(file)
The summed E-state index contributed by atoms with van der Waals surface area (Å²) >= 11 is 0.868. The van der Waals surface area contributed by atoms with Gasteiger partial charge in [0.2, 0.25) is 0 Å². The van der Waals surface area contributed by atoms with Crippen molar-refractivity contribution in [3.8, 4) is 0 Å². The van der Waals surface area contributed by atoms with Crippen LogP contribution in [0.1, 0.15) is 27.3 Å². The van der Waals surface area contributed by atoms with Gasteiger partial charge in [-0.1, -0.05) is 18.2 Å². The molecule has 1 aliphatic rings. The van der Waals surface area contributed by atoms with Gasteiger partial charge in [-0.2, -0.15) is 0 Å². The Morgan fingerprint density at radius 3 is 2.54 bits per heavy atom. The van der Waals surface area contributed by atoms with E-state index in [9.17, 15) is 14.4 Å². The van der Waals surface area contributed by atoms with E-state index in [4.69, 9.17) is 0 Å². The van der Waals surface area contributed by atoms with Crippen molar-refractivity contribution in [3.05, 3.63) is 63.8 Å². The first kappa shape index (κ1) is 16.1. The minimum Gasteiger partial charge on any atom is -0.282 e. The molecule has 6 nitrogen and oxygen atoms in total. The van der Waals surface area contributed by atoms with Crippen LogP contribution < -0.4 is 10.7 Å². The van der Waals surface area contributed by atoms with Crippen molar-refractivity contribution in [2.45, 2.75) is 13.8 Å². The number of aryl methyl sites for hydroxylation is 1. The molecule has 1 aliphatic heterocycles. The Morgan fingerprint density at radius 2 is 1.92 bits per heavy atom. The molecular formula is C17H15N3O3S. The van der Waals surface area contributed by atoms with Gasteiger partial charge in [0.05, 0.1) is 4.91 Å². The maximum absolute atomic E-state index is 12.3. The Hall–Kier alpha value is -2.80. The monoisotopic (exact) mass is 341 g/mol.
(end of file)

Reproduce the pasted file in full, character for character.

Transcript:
The summed E-state index contributed by atoms with van der Waals surface area (Å²) >= 11 is 0.868. The van der Waals surface area contributed by atoms with Gasteiger partial charge in [0.2, 0.25) is 0 Å². The van der Waals surface area contributed by atoms with Crippen molar-refractivity contribution in [3.8, 4) is 0 Å². The van der Waals surface area contributed by atoms with Crippen LogP contribution in [0.1, 0.15) is 27.3 Å². The van der Waals surface area contributed by atoms with Gasteiger partial charge in [-0.1, -0.05) is 18.2 Å². The molecule has 1 aliphatic rings. The van der Waals surface area contributed by atoms with Gasteiger partial charge in [-0.2, -0.15) is 0 Å². The Morgan fingerprint density at radius 3 is 2.54 bits per heavy atom. The van der Waals surface area contributed by atoms with E-state index in [9.17, 15) is 14.4 Å². The van der Waals surface area contributed by atoms with E-state index in [4.69, 9.17) is 0 Å². The van der Waals surface area contributed by atoms with Crippen molar-refractivity contribution in [3.05, 3.63) is 63.8 Å². The first kappa shape index (κ1) is 16.1. The minimum Gasteiger partial charge on any atom is -0.282 e. The molecule has 6 nitrogen and oxygen atoms in total. The van der Waals surface area contributed by atoms with Crippen LogP contribution < -0.4 is 10.7 Å². The van der Waals surface area contributed by atoms with Crippen molar-refractivity contribution in [2.45, 2.75) is 13.8 Å². The number of aryl methyl sites for hydroxylation is 1. The molecule has 1 aliphatic heterocycles. The Morgan fingerprint density at radius 2 is 1.92 bits per heavy atom. The molecular formula is C17H15N3O3S. The van der Waals surface area contributed by atoms with Gasteiger partial charge in [0.05, 0.1) is 4.91 Å². The maximum absolute atomic E-state index is 12.3. The Hall–Kier alpha value is -2.80. The monoisotopic (exact) mass is 341 g/mol.